What’s in the gas?
Gas stoves have long become popular in many countries, with the advantage that they can be used even in the event of a power outage and are suitable for cooking at high temperatures. You just need to turn it on and the flare can be easily adjusted. But gas produces a wide variety of byproducts, some that are relatively benign and some that are not too benign to human health.
The natural gas supplied to appliances such as gas stoves is almost entirely methane, with trace amounts of other hydrocarbons such as ethane, some nitrogen and carbon dioxide (CO₂). Natural gas has a very good combustion effect, as you can see from a blue, smoke-free flame on the stove top. Combustion releases CO₂ and water, along with traces of other gases.
For every 1,000 grams of CO₂ produced by burning natural gas, 34 grams of carbon monoxide, 79 grams of nitrogen oxide and 6 grams of sulfur dioxide are released. Some studies have found that formaldehyde is also released, but there aren’t any studies that show how much of it is.
The gas also releases tiny soot particles, commonly known as PM2.5 (matter particles less than 2.5 micrometres in diameter). Cooking with a gas stove produces twice as much PM2.5 as an electric stove. However, gas is clearly much cleaner than coal. Coal burning typically produces 125 times more sulfur dioxide than gas, and about 700 times the PM2.5 level.
There is a link with childhood asthma
However, while gas stoves are much less polluting than coal stoves, some emissions can still accumulate indoors and have the potential to have a significant effect on health. Nitrogen dioxide and PM2.5 particles in particular have adverse effects on health. PM2.5 particles can go deep into the lungs, and the toxins carried on them are absorbed into the bloodstream.
It is not clear whether gas stoves are the cause of significant health problems, given the fact that households have many other potential sources of pollution in their homes. Many homes use gas heaters, which generate the same emissions as stoves, or have multiple sources of formaldehyde in addition to burning natural gas (such as furniture, adhesives, and carpets). .
However, because nitrogen dioxide and the PM2.5 particles have a marked effect on respiration, a large amount of research has been directed towards asthma.
Evidence shows that use of gas stoves is linked to an increased risk of asthma in children.
First, the effects of gas stoves on asthma in adults are not clear.
But there is clearer evidence of effects on children’s health. A population study in the Netherlands found that cooking with gas is linked to an increased risk of asthma in children. This study uses meta-analysis, a form of statistical analysis that combines the results of multiple scientific studies to improve the detection of associations. The authors concluded: “Tliving in a home with a gas stove increases the current risk of asthma by 42%, a 24% increase in the lifetime risk of asthma and a 32% increase in the risk of asthma both now and in life.
Another US study found that gas stoves increase indoor nitrogen dioxide levels and increase the likelihood of children with asthma using an inhaler at night. But the paradox is that there is no increase in asthma symptoms. A 1980 study of children in six US cities found a strong association with indoor smoking and respiratory problems, but no association with gas stove use.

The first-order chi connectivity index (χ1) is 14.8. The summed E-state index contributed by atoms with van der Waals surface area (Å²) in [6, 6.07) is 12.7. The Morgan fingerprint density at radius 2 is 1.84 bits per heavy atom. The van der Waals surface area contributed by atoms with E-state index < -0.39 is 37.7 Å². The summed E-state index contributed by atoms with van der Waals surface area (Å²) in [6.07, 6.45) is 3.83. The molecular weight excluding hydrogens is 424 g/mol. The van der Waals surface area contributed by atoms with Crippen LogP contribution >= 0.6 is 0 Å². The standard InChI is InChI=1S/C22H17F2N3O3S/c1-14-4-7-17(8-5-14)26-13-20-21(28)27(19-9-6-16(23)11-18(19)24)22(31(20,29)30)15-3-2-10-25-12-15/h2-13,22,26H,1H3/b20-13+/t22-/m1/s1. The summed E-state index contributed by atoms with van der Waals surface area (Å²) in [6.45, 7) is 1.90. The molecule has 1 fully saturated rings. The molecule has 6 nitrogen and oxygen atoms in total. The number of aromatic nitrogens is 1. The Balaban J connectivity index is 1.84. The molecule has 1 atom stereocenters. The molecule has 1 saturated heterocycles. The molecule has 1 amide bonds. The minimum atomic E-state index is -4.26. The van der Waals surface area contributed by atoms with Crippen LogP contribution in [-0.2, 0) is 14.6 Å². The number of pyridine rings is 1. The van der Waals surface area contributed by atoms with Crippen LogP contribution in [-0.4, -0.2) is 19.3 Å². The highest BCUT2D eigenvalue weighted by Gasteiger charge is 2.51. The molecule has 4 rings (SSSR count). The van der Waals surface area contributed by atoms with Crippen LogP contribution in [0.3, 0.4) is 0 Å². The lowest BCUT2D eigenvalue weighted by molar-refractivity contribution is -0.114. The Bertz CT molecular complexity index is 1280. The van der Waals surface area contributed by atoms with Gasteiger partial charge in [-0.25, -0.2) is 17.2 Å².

But an Australian study in the Latrobe valley, where 80 households with children between the ages of 7 and 14 years old, found an association between gas stove use and asthma. Children in households with gas stoves are twice as likely to be diagnosed with asthma as children from households without gas stoves. However, this study cannot show whether use of gas stoves causes asthma. The authors suggest that exposure to nitrogen dioxide may increase susceptibility to allergens.
In 2018, another study in Australia, the country with the highest prevalence of asthma in the world, determined that 12.3% of children here have asthma, possibly due to exposure to gas stoves. However, the results of this analysis cannot conclude whether exposure to gas stoves inevitably causes asthma or exacerbates existing cases.
How to reduce risk?
Almost certainly, good ventilation will reduce the levels of nitrogen dioxide and PM2.5 particles in your home.
Most modern homes are better insulated than shabby homes, but better insulation means more indoor pollutants build up. Fortunately, many modern homes also have modern kitchens with hoods. If properly installed, this will reduce the amount of nitrogen dioxide and PM2.5 particles.
When used, a hood can be effective in reducing particles released from gas cooking.
A 2018 study on the popularity of gas cooking in Australia found that using a high efficiency hood can reduce the risk of asthma in children due to gas stoves from 12.8% to 3 , 4%. However, the report also shows that 44% of people in the city of Melbourne who own a hood do not use them regularly.
Even if you don’t have a hood, improving natural indoor airflow will not only reduce products from gas burning, which is associated with asthma, but also reduce pollutants. Other in the family and bring benefits to overall health.
And when it’s time to change the stove, consider a non-gas device as it will have less of an impact on your health and reduce your family’s carbon footprint.